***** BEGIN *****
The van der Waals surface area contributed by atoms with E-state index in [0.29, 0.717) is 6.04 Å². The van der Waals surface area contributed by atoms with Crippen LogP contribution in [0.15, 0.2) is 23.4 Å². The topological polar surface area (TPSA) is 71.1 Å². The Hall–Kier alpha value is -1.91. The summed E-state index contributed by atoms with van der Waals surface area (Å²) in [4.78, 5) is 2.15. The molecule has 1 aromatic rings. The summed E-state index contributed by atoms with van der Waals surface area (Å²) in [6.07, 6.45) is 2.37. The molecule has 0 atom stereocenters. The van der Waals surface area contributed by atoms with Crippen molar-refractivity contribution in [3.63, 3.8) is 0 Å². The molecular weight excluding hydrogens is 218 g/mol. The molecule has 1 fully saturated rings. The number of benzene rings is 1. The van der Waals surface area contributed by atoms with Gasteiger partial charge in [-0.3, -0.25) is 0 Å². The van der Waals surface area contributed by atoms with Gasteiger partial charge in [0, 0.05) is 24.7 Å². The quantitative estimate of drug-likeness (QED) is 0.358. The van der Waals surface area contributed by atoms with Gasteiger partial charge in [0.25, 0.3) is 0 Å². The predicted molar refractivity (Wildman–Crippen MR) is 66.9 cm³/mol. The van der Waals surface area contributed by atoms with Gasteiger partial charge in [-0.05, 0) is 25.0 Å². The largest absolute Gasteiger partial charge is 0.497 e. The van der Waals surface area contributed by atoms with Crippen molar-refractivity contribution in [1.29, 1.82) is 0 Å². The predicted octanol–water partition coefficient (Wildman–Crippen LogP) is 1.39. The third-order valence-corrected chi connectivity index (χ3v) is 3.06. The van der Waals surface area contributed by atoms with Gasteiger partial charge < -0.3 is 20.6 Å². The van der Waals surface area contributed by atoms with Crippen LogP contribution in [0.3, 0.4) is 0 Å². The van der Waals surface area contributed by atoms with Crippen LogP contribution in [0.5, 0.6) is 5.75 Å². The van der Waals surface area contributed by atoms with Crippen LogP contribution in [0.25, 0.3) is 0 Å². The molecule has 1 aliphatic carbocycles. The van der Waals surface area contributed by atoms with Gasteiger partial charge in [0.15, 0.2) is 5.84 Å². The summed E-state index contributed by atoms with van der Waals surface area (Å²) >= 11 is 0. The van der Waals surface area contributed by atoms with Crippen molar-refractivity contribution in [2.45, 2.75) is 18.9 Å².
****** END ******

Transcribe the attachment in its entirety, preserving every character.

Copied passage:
The van der Waals surface area contributed by atoms with E-state index in [0.29, 0.717) is 6.04 Å². The van der Waals surface area contributed by atoms with Crippen LogP contribution in [0.15, 0.2) is 23.4 Å². The topological polar surface area (TPSA) is 71.1 Å². The Hall–Kier alpha value is -1.91. The summed E-state index contributed by atoms with van der Waals surface area (Å²) in [4.78, 5) is 2.15. The molecule has 1 aromatic rings. The summed E-state index contributed by atoms with van der Waals surface area (Å²) in [6.07, 6.45) is 2.37. The molecule has 0 atom stereocenters. The van der Waals surface area contributed by atoms with Crippen molar-refractivity contribution in [3.63, 3.8) is 0 Å². The molecular weight excluding hydrogens is 218 g/mol. The molecule has 1 fully saturated rings. The number of benzene rings is 1. The van der Waals surface area contributed by atoms with Gasteiger partial charge in [-0.3, -0.25) is 0 Å². The van der Waals surface area contributed by atoms with Gasteiger partial charge in [0, 0.05) is 24.7 Å². The quantitative estimate of drug-likeness (QED) is 0.358. The van der Waals surface area contributed by atoms with Gasteiger partial charge in [0.25, 0.3) is 0 Å². The predicted molar refractivity (Wildman–Crippen MR) is 66.9 cm³/mol. The van der Waals surface area contributed by atoms with Gasteiger partial charge in [-0.05, 0) is 25.0 Å². The largest absolute Gasteiger partial charge is 0.497 e. The van der Waals surface area contributed by atoms with Crippen molar-refractivity contribution in [1.29, 1.82) is 0 Å². The predicted octanol–water partition coefficient (Wildman–Crippen LogP) is 1.39. The third-order valence-corrected chi connectivity index (χ3v) is 3.06. The van der Waals surface area contributed by atoms with Gasteiger partial charge < -0.3 is 20.6 Å². The van der Waals surface area contributed by atoms with Crippen LogP contribution in [0.3, 0.4) is 0 Å². The van der Waals surface area contributed by atoms with Crippen LogP contribution in [0.5, 0.6) is 5.75 Å². The van der Waals surface area contributed by atoms with Crippen LogP contribution in [0.25, 0.3) is 0 Å². The molecule has 1 aliphatic carbocycles. The van der Waals surface area contributed by atoms with Gasteiger partial charge in [0.15, 0.2) is 5.84 Å². The summed E-state index contributed by atoms with van der Waals surface area (Å²) >= 11 is 0. The van der Waals surface area contributed by atoms with Crippen molar-refractivity contribution in [2.45, 2.75) is 18.9 Å².